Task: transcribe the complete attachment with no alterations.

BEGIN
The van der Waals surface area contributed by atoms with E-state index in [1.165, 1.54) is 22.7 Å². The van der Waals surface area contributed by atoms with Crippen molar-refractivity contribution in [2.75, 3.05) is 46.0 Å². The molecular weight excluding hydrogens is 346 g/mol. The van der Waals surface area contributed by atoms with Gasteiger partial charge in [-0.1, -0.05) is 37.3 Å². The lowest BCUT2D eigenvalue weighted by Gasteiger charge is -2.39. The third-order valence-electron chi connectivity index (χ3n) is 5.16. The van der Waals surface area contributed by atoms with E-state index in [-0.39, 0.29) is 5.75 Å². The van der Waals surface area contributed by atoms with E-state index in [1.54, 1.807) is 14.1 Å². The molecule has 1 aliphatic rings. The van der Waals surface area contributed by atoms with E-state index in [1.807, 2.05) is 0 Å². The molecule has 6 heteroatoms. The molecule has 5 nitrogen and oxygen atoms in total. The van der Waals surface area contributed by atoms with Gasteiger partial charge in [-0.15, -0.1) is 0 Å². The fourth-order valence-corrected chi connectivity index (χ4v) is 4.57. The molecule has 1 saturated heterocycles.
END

The van der Waals surface area contributed by atoms with E-state index in [1.165, 1.54) is 22.7 Å². The van der Waals surface area contributed by atoms with Crippen molar-refractivity contribution in [2.75, 3.05) is 46.0 Å². The molecular weight excluding hydrogens is 346 g/mol. The van der Waals surface area contributed by atoms with Gasteiger partial charge in [-0.1, -0.05) is 37.3 Å². The lowest BCUT2D eigenvalue weighted by Gasteiger charge is -2.39. The third-order valence-electron chi connectivity index (χ3n) is 5.16. The van der Waals surface area contributed by atoms with E-state index in [-0.39, 0.29) is 5.75 Å². The van der Waals surface area contributed by atoms with E-state index in [1.54, 1.807) is 14.1 Å². The molecule has 1 aliphatic rings. The van der Waals surface area contributed by atoms with E-state index in [1.807, 2.05) is 0 Å². The molecule has 6 heteroatoms. The molecule has 5 nitrogen and oxygen atoms in total. The van der Waals surface area contributed by atoms with Gasteiger partial charge in [-0.15, -0.1) is 0 Å². The fourth-order valence-corrected chi connectivity index (χ4v) is 4.57. The molecule has 1 saturated heterocycles.